Microfabricated workbench designed to investigate thermoelectric properties of low-dimensional materials

Duksoo Kim, James Kally, Nitin Samarth, Srinivas Tadigadapa

Research output: Chapter in Book/Report/Conference proceedingConference contribution

Abstract

Microfabricated workbench has been developed to investigate thermoelectric properties of low-dimensional materials. The central area of the chip has high density of test sites for improving the probability of landing single nanowire or nanotube at desired position on the workbench when it is drop cast from solution. This obviates the extensive effort of nanomaterial manipulation required for measurement and provides a reliable platform to measure the thermal, thermoelectric, and electrical characterization across various nanomaterials. To demonstrate the efficacy of the device, the three thermal and electrical transport properties and thermoelectric figure of merit ZT of GaAs/MnAs core/shell nanowire were successfully measured using the workbench at temperatures ranging from 150 K to 300 K.

Original languageEnglish (US)
Title of host publication2014 Solid-State Sensors, Actuators and Microsystems Workshop, Hilton Head 2014
EditorsMark G. Allen, Mehran Mehregany
PublisherTransducer Research Foundation
Pages265-268
Number of pages4
ISBN (Electronic)9781940470016
DOIs
StatePublished - 2014
Event2014 Solid-State Sensors, Actuators and Microsystems Workshop, Hilton Head 2014 - Hilton Head Island, United States
Duration: Jun 8 2014Jun 12 2014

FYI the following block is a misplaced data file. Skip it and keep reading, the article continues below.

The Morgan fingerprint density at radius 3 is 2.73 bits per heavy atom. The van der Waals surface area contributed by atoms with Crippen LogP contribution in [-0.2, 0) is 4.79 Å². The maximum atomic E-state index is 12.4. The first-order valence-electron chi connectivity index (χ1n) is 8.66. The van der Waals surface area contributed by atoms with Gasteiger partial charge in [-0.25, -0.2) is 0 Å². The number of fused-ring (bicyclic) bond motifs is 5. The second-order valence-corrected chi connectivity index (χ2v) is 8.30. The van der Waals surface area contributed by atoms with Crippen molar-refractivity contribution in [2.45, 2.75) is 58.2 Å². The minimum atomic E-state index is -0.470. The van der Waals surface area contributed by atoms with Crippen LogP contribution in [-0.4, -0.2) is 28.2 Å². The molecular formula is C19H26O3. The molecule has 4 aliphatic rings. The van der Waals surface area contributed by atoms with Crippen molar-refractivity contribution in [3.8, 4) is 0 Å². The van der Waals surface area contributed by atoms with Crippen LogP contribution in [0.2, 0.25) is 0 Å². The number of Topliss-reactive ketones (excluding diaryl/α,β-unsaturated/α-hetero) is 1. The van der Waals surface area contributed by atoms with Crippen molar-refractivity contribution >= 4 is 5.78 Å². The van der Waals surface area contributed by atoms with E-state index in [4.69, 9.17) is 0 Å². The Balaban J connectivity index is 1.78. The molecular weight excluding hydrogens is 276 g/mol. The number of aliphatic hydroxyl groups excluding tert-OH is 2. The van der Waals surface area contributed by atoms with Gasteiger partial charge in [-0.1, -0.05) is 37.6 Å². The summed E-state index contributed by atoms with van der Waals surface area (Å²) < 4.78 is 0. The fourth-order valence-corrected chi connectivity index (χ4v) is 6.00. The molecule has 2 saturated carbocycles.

Publication series

NameTechnical Digest - Solid-State Sensors, Actuators, and Microsystems Workshop

Conference

Conference2014 Solid-State Sensors, Actuators and Microsystems Workshop, Hilton Head 2014
CountryUnited States
CityHilton Head Island
Period6/8/146/12/14

All Science Journal Classification (ASJC) codes

  • Control and Systems Engineering
  • Electrical and Electronic Engineering
  • Hardware and Architecture

Fingerprint Dive into the research topics of 'Microfabricated workbench designed to investigate thermoelectric properties of low-dimensional materials'. Together they form a unique fingerprint.

  • Cite this

    Kim, D., Kally, J., Samarth, N., & Tadigadapa, S. (2014). Microfabricated workbench designed to investigate thermoelectric properties of low-dimensional materials. In M. G. Allen, & M. Mehregany (Eds.), 2014 Solid-State Sensors, Actuators and Microsystems Workshop, Hilton Head 2014 (pp. 265-268). (Technical Digest - Solid-State Sensors, Actuators, and Microsystems Workshop). Transducer Research Foundation. https://doi.org/10.31438/trf.hh2014.71